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NK cell-sensitive T-cell subpopulation in thymus: inverse correlation to host NK activity

Abstract

NATURAL KILLER (NK) cells have been shown to have an important role in resistance to some tumours (see ref. 1 for review) and it has been suggested that these NK cells may represent a T cell and macrophage-independent surveillance mechanism2 similar in principle to the theory proposed by Burnet3 and Thomas4. Recent observations have led to the speculation that NK cells may also have a physiological role in vivo as NK cells were closely associated with the rejection of bone marrow grafts5,6. Although the target ‘antigens’ of NK cells have not yet been fully defined7, a wide range of malignant and non-transformed cells, including normal thymocytes17 and bone marrow cells8 are also sensitive to low levels of NK-mediated cytolysis. We provide evidence here to support the view that the NK cells may be involved in the control of normal T-cell subpopulations within the thymus.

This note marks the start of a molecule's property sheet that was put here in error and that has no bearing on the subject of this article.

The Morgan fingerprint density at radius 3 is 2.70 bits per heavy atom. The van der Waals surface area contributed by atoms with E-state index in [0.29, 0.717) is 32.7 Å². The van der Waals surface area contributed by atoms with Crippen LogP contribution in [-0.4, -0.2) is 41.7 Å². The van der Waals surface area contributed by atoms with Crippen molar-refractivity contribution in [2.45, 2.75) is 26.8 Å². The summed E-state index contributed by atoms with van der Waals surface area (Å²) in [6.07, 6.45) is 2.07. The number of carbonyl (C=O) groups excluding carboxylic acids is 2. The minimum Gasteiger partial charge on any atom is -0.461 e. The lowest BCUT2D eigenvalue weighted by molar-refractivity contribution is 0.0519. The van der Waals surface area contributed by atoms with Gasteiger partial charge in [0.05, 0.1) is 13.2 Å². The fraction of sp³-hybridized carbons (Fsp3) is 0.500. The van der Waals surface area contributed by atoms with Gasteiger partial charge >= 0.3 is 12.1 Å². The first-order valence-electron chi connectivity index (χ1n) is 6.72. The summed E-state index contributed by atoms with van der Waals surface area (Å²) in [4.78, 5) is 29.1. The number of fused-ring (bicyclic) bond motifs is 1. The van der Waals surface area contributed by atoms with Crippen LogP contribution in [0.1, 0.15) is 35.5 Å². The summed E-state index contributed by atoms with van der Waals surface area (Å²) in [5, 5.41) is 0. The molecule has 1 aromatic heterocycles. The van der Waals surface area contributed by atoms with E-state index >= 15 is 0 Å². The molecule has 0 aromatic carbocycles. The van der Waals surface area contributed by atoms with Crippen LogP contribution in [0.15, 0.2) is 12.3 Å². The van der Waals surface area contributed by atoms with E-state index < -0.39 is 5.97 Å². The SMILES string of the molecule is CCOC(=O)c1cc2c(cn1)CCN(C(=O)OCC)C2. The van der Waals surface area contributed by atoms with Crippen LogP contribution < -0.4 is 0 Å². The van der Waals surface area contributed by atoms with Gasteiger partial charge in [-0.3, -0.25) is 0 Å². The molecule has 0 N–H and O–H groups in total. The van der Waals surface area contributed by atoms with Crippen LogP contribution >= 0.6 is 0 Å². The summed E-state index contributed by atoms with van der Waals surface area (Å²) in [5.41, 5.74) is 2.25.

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HANSSON, M., KIESSLING, R., ANDERSSON, B. et al. NK cell-sensitive T-cell subpopulation in thymus: inverse correlation to host NK activity. Nature 278, 174–176 (1979). https://doi.org/10.1038/278174a0

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